Cowboys: Tony Romo Deserves League MVP


As crazy as it sounds, it’s never been more apparent that Cowboys Tony Romo is NFL’s real MVP this season.

Tony Romo, out since the week two with a broken collarbone, has endured relentless scrutiny over the years. But perhaps it’s his absence this season that solidifies him as one of the NFL’s premier talents, and a player worthy of MVP consideration.

Forget for a moment that Tom Brady is piecing together one of the very best statistical seasons seen in recent memory. Forget that Aaron Rodgers, last week notwithstanding, continues to look like the best QB in the NFL.

Both Brady and Rodgers are obvious candidates for NFL MVP this season. Frankly, you’d be foolish to bet against either one, especially the former.

But think back to Peyton Manning’s “missing season” with the Colts. In 2010, Manning lead the Colts to a 10-6 record eventually losing to the New York Jets in the playoffs. Peyton would go on to miss the entire 2011 season with a neck injury and its subsequent surgeries.

In Manning’s absence, the Colts logged a league’s worst 2-14 record. By subtracting one player, the Colts went from a playoff team, to the worst team in the NFL. Peyton didn’t throw a single pass that season, yet it was clear he was the single most valuable player in the entire NFL.

Peyton Manning obviously did not win that NFL MVP award in 2011, but make no mistake, it was discussed in many circles.

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The same Peyton Manning analogy can be made for Tony Romo in 2015. The difference is, Romo actually has a chance to prove it.

Tony Romo led the Dallas Cowboys to an NFL’s best 12-4 record in 2014. The Cowboys entered the 2015 season regarded as a top-5 team with legitimate Super Bowl hopes.

The Cowboys were on pace to pick up right where they left off, until of course, Tony Romo went down to injury.

It hasn’t taken long to realize the Cowboys are a completely different team sans Romo. Since Romo fell, the Cowboys are winless, losing the last five consecutive games. Not only is the winless streak notable, but the quality of opponent is as well.

The Cowboys lost to Atlanta, New England, New Orleans, Seattle, and New York. With the exception of New England, these teams are far from powerhouses and should have been relatively easy wins if Romo had been around.

It’s easy to blame the inadequacies of Brandon Weeden and Matt Cassel but the reality is, these guys are pretty decent backups. Many contest, the NFL only has roughly 15 legitimate QBs in it. Most teams struggle to find a legit starter, let alone a legit backup.

The Cowboys have proven to be absolutely helpless without their Pro Bowl QB behind center. How many other teams would fall off a cliff the way the Dallas Cowboys have? How many top-end playoff teams would go winless if they lost a singular player?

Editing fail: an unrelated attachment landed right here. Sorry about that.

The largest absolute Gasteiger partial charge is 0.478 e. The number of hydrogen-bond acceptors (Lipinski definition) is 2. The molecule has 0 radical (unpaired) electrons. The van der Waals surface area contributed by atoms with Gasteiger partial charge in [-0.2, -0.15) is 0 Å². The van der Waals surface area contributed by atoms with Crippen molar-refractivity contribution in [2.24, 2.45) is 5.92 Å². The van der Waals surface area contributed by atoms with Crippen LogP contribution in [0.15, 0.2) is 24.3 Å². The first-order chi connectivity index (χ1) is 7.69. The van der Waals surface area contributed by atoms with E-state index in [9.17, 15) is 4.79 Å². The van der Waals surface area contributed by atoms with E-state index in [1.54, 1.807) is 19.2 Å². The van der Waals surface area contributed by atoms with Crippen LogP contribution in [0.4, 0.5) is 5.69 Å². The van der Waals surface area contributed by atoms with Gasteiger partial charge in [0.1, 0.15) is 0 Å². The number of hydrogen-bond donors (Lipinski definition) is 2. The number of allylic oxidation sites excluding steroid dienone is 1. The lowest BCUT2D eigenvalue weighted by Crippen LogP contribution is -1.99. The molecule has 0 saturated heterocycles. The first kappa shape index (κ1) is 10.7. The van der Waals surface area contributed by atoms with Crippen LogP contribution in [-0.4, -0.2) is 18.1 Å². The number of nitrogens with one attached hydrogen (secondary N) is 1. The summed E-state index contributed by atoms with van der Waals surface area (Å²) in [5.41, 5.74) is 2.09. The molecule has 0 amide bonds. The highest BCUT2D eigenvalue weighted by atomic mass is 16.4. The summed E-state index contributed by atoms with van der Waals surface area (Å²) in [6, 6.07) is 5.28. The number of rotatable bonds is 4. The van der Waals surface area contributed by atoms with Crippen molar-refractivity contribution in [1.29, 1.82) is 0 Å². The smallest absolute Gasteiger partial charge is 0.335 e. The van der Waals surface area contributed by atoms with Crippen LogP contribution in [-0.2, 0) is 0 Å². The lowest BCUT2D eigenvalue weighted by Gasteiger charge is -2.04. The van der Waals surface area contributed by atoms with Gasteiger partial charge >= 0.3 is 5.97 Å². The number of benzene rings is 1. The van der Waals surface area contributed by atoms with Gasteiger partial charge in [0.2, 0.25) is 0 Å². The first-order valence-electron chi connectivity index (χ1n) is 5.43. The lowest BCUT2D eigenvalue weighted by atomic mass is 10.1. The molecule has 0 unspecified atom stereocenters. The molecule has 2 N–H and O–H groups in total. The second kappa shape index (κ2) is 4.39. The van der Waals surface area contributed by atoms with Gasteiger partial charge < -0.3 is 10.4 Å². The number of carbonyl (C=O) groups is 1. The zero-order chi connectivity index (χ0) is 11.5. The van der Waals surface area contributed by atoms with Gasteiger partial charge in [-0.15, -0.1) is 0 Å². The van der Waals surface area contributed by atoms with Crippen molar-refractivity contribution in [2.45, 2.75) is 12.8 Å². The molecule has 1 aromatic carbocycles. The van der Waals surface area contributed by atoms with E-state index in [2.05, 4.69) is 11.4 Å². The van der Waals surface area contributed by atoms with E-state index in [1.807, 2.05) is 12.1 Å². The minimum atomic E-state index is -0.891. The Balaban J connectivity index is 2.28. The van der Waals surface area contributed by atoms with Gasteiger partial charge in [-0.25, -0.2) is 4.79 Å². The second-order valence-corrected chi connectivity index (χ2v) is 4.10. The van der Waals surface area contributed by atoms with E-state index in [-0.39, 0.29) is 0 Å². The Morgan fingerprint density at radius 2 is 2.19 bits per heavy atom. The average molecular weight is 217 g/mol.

The New England Patriots and Green Bay Packers are both led by two of our generation’s best QBs but would they crater the same way the Cowboys have? Are their offenses so critically hinged on the abilities of one man?

We can’t truly know the answer to those questions unless these other players actually fall to injury but a quick look at their teams and their dominant performances this year, says teams like the Packers and Patriots would find a way to survive.

In other words, these are extremely strong and well-balanced teams. It would be difficult to see them go winless like the Cowboys. Despite equal expectations for all of these teams, more of the weight of success is resting on the shoulders of Tony Romo.

As many know, the NFL MVP award is more of an award honoring superior performance, not one actually honoring the “most valuable”. Think back to Aaron Rodgers’ MVP season from 2011 where he posted one of the best all-time regular season performances. Yes, the same season Peyton Manning’s Colts fell apart without him.

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In week 17 of that 2011 season, Packers backup QB, Matt Flynn, got the start instead of Rodgers. Flynn proceeded to complete 67.3% of his passes, throw six touchdowns, and rush for another TD. He essentially outperformed the would-be league MVP in his one start of the season.

We know now, that performance of Matt Flynn’s wasn’t indicative of Matt Flynn’s overall abilities. It was either a fluke or the system that made him thrive. Regardless, it was cited as proof to “Manning for MVPers” that the starting QB in Green Bay couldn’t be the “most valuable”, since the backup could do all the same things, with arguably better success.

Not since Peyton Manning’s lost 2011 season has it been so obvious how important one player can be for his team.

Currently the Cowboys’ stable of arms look to be considerably better than Flynn, unfortunately this Cowboys offense is far from a plug-and-play system. The system relies on a top-flight QB to run it and that’s exactly what Tony Romo is and exactly what Cassel and Weeden are not.

Knowing that the MVP is really more about performance than value, Romo will still have a chance to come back and prove his worth with tangible stats. Romo took to the practice field yesterday and is eligible to return to action as soon as November 22nd.

If Romo can turn the Cowboys around upon his return and prove he is the missing piece to the Cowboys’ playoff puzzle, then he should, without question, be involved in all MVP conversations.

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